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Mortality and the Business Cycle: Evidence from Individual and Aggregated Data

Listed author(s):
  • van den Berg, Gerard J.

    ()

    (University of Bristol)

  • Gerdtham, Ulf-G.

    ()

    (Lund University)

  • von Hinke Kessler Scholder, Stephanie

    ()

    (University of Bristol)

  • Lindeboom, Maarten

    ()

    (Vrije Universiteit Amsterdam)

  • Lissdaniels, Johannes

    ()

    (Lund University)

  • Sundquist, Jan

    ()

    (Lund University)

  • Sundquist, Kristina

    ()

    (Lund University)

There has been much interest recently in the relationship between economic conditions and mortality, with some studies showing that mortality is pro-cyclical whereas others find the opposite. Some suggest that the aggregation level of analysis (e.g. individual vs. regional) matters. We use both individual and aggregated data on a sample of 20-64 year-old Swedish men from 1993 to 2007. Our results show that the association between the business cycle and mortality does not depend on the level of analysis: the sign and magnitude of the parameter estimates are similar at the individual level and the aggregate (county) level; both showing pro-cyclical mortality.

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Paper provided by Institute for the Study of Labor (IZA) in its series IZA Discussion Papers with number 10809.

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Length: 26 pages
Date of creation: May 2017
Handle: RePEc:iza:izadps:dp10809
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  1. Rajeev Dehejia & Adriana Lleras-Muney, 2004. "Booms, Busts, and Babies' Health," The Quarterly Journal of Economics, Oxford University Press, vol. 119(3), pages 1091-1130.
  2. Alex Hollingsworth & Christopher J. Ruhm & Kosali Simon, 2017. "Macroeconomic Conditions and Opioid Abuse," NBER Working Papers 23192, National Bureau of Economic Research, Inc.
  3. Erdal Tekin & Chandler McClellan & Karen Jean Minyard, 2013. "Health and Health Behaviors during the Worst of Times," NBER Working Papers 19234, National Bureau of Economic Research, Inc.
  4. repec:pri:cheawb:adriana_booms.pdf is not listed on IDEAS
  5. Svensson, Mikael, 2007. "Do not go breaking your heart: Do economic upturns really increase heart attack mortality?," Social Science & Medicine, Elsevier, vol. 65(4), pages 833-841, August.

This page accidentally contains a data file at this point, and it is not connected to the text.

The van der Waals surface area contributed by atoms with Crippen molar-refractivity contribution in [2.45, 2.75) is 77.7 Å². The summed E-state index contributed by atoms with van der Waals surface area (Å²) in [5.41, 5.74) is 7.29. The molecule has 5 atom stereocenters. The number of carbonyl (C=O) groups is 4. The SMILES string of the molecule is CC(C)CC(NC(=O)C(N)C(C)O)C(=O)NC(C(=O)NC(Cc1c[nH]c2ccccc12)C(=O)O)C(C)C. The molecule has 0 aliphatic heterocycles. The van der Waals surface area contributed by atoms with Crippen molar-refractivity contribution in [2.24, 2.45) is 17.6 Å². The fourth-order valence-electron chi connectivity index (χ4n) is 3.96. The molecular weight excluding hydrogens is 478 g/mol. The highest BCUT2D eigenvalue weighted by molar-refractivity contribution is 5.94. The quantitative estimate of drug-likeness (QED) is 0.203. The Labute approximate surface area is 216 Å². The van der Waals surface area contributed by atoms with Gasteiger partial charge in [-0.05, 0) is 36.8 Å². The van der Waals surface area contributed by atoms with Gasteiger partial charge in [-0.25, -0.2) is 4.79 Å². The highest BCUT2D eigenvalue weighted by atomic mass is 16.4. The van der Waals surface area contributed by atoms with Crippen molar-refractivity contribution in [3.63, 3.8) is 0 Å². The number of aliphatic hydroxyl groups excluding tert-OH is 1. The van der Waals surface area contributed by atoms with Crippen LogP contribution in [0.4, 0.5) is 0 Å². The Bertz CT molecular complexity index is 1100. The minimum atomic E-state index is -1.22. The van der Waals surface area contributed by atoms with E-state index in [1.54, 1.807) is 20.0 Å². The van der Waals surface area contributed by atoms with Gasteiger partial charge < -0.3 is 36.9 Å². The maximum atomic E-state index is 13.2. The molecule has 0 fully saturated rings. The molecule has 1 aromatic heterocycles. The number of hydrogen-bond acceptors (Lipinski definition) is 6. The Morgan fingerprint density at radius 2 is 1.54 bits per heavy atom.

6. Gerdtham, Ulf-G. & Ruhm, Christopher J., 2006. "Deaths rise in good economic times: Evidence from the OECD," Economics & Human Biology, Elsevier, vol. 4(3), pages 298-316, December.
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  8. Athina Economou, 2008. "Are recessions harmful to health after all?: Evidence from the European Union," Journal of Economic Studies, Emerald Group Publishing, vol. 35(5), pages 368-384, September.
  9. Morten O. Ravn & Harald Uhlig, 2002. "On adjusting the Hodrick-Prescott filter for the frequency of observations," The Review of Economics and Statistics, MIT Press, vol. 84(2), pages 371-375.
  10. Daniel Sullivan & Till von Wachter, 2009. "Job Displacement and Mortality: An Analysis Using Administrative Data," The Quarterly Journal of Economics, Oxford University Press, vol. 124(3), pages 1265-1306.
  11. Brenner, M. Harvey & Mooney, Anne, 1983. "Unemployment and health in the context of economic change," Social Science & Medicine, Elsevier, vol. 17(16), pages 1125-1138, January.
  12. Gerdtham, Ulf-G. & Johannesson, Magnus, 2005. "Business cycles and mortality: results from Swedish microdata," Social Science & Medicine, Elsevier, vol. 60(1), pages 205-218, January.
  13. repec:pri:cheawb:adriana_booms is not listed on IDEAS
  14. David M. Cutler & Wei Huang & Adriana Lleras-Muney, 2016. "Economic Conditions and Mortality: Evidence from 200 Years of Data," NBER Working Papers 22690, National Bureau of Economic Research, Inc.
  15. José Tapia granados, 2008. "Macroeconomic fluctuations and mortality in postwar Japan," Demography, Springer;Population Association of America (PAA), vol. 45(2), pages 323-343, May.
  16. Haaland, Venke Furre & Telle, Kjetil, 2015. "Pro-cyclical mortality across socioeconomic groups and health status," Journal of Health Economics, Elsevier, vol. 39(C), pages 248-258.
  17. Neumayer, Eric, 2004. "Recessions lower (some) mortality rates:: evidence from Germany," Social Science & Medicine, Elsevier, vol. 58(6), pages 1037-1047, March.
  18. Lindo, Jason M., 2015. "Aggregation and the estimated effects of economic conditions on health," Journal of Health Economics, Elsevier, vol. 40(C), pages 83-96.
  19. Edwards, Ryan, 2008. "Who is hurt by procyclical mortality?," Social Science & Medicine, Elsevier, vol. 67(12), pages 2051-2058, December.
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